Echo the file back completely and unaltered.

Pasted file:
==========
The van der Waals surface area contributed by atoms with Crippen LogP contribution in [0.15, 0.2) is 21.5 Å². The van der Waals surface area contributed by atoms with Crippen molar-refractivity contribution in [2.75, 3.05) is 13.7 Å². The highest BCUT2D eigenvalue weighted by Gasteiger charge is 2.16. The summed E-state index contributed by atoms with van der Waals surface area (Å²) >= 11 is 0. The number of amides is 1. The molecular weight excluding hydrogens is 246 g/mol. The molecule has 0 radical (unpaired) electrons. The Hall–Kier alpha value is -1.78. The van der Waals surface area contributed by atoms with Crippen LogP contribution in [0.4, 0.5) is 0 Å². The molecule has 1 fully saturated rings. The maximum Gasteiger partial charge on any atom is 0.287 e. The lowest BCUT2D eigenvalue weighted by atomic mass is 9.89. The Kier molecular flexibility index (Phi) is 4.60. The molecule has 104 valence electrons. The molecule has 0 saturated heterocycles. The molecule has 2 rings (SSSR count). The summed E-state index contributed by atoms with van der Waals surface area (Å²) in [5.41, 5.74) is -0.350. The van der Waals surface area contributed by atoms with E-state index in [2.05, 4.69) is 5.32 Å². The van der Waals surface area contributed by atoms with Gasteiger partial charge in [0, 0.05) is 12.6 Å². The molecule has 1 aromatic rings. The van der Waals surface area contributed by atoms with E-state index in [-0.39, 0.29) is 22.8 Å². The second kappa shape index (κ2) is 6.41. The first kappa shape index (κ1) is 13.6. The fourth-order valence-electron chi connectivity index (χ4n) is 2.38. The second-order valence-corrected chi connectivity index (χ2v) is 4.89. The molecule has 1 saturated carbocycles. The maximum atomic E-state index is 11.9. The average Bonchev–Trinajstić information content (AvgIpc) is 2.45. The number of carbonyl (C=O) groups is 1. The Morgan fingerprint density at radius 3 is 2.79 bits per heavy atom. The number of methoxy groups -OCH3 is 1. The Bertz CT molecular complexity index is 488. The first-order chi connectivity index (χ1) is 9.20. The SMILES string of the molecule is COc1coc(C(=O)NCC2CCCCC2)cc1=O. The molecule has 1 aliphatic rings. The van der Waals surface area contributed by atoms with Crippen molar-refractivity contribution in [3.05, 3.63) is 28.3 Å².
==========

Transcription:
The van der Waals surface area contributed by atoms with Crippen LogP contribution in [0.15, 0.2) is 21.5 Å². The van der Waals surface area contributed by atoms with Crippen molar-refractivity contribution in [2.75, 3.05) is 13.7 Å². The highest BCUT2D eigenvalue weighted by Gasteiger charge is 2.16. The summed E-state index contributed by atoms with van der Waals surface area (Å²) >= 11 is 0. The number of amides is 1. The molecular weight excluding hydrogens is 246 g/mol. The molecule has 0 radical (unpaired) electrons. The Hall–Kier alpha value is -1.78. The van der Waals surface area contributed by atoms with Crippen LogP contribution in [0.4, 0.5) is 0 Å². The molecule has 1 fully saturated rings. The maximum Gasteiger partial charge on any atom is 0.287 e. The lowest BCUT2D eigenvalue weighted by atomic mass is 9.89. The Kier molecular flexibility index (Phi) is 4.60. The molecule has 104 valence electrons. The molecule has 0 saturated heterocycles. The molecule has 2 rings (SSSR count). The summed E-state index contributed by atoms with van der Waals surface area (Å²) in [5.41, 5.74) is -0.350. The van der Waals surface area contributed by atoms with E-state index in [2.05, 4.69) is 5.32 Å². The van der Waals surface area contributed by atoms with Gasteiger partial charge in [0, 0.05) is 12.6 Å². The molecule has 1 aromatic rings. The van der Waals surface area contributed by atoms with E-state index in [-0.39, 0.29) is 22.8 Å². The second kappa shape index (κ2) is 6.41. The first kappa shape index (κ1) is 13.6. The fourth-order valence-electron chi connectivity index (χ4n) is 2.38. The second-order valence-corrected chi connectivity index (χ2v) is 4.89. The molecule has 1 saturated carbocycles. The maximum atomic E-state index is 11.9. The average Bonchev–Trinajstić information content (AvgIpc) is 2.45. The number of carbonyl (C=O) groups is 1. The Morgan fingerprint density at radius 3 is 2.79 bits per heavy atom. The number of methoxy groups -OCH3 is 1. The Bertz CT molecular complexity index is 488. The first-order chi connectivity index (χ1) is 9.20. The SMILES string of the molecule is COc1coc(C(=O)NCC2CCCCC2)cc1=O. The molecule has 1 aliphatic rings. The van der Waals surface area contributed by atoms with Crippen molar-refractivity contribution in [3.05, 3.63) is 28.3 Å².